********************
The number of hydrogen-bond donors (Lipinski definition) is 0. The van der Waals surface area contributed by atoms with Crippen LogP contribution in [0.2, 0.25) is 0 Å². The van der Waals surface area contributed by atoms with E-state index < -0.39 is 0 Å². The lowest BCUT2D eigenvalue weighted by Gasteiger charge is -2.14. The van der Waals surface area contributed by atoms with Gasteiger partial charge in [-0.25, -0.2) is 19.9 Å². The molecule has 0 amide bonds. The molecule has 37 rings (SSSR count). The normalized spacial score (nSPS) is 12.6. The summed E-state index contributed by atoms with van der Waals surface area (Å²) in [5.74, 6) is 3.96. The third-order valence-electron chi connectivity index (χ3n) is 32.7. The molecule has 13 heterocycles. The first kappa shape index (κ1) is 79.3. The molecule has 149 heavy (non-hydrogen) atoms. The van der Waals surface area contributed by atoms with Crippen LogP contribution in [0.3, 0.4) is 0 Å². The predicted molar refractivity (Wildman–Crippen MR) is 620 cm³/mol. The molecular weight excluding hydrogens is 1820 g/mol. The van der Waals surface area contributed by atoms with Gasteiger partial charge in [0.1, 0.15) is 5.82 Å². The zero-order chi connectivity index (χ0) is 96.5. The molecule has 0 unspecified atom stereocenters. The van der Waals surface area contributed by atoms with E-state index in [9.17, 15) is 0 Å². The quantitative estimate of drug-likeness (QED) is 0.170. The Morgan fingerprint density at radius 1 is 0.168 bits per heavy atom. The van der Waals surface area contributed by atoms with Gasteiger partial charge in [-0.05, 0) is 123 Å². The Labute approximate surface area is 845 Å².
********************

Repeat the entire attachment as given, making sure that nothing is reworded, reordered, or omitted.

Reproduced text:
The number of hydrogen-bond donors (Lipinski definition) is 0. The van der Waals surface area contributed by atoms with Crippen LogP contribution in [0.2, 0.25) is 0 Å². The van der Waals surface area contributed by atoms with E-state index < -0.39 is 0 Å². The lowest BCUT2D eigenvalue weighted by Gasteiger charge is -2.14. The van der Waals surface area contributed by atoms with Gasteiger partial charge in [-0.25, -0.2) is 19.9 Å². The molecule has 0 amide bonds. The molecule has 37 rings (SSSR count). The normalized spacial score (nSPS) is 12.6. The summed E-state index contributed by atoms with van der Waals surface area (Å²) in [5.74, 6) is 3.96. The third-order valence-electron chi connectivity index (χ3n) is 32.7. The molecule has 13 heterocycles. The first kappa shape index (κ1) is 79.3. The molecule has 149 heavy (non-hydrogen) atoms. The van der Waals surface area contributed by atoms with Crippen LogP contribution in [0.3, 0.4) is 0 Å². The predicted molar refractivity (Wildman–Crippen MR) is 620 cm³/mol. The molecular weight excluding hydrogens is 1820 g/mol. The van der Waals surface area contributed by atoms with Gasteiger partial charge in [0.1, 0.15) is 5.82 Å². The zero-order chi connectivity index (χ0) is 96.5. The molecule has 0 unspecified atom stereocenters. The van der Waals surface area contributed by atoms with E-state index in [9.17, 15) is 0 Å². The quantitative estimate of drug-likeness (QED) is 0.170. The Morgan fingerprint density at radius 1 is 0.168 bits per heavy atom. The van der Waals surface area contributed by atoms with Gasteiger partial charge in [-0.05, 0) is 123 Å². The Labute approximate surface area is 845 Å².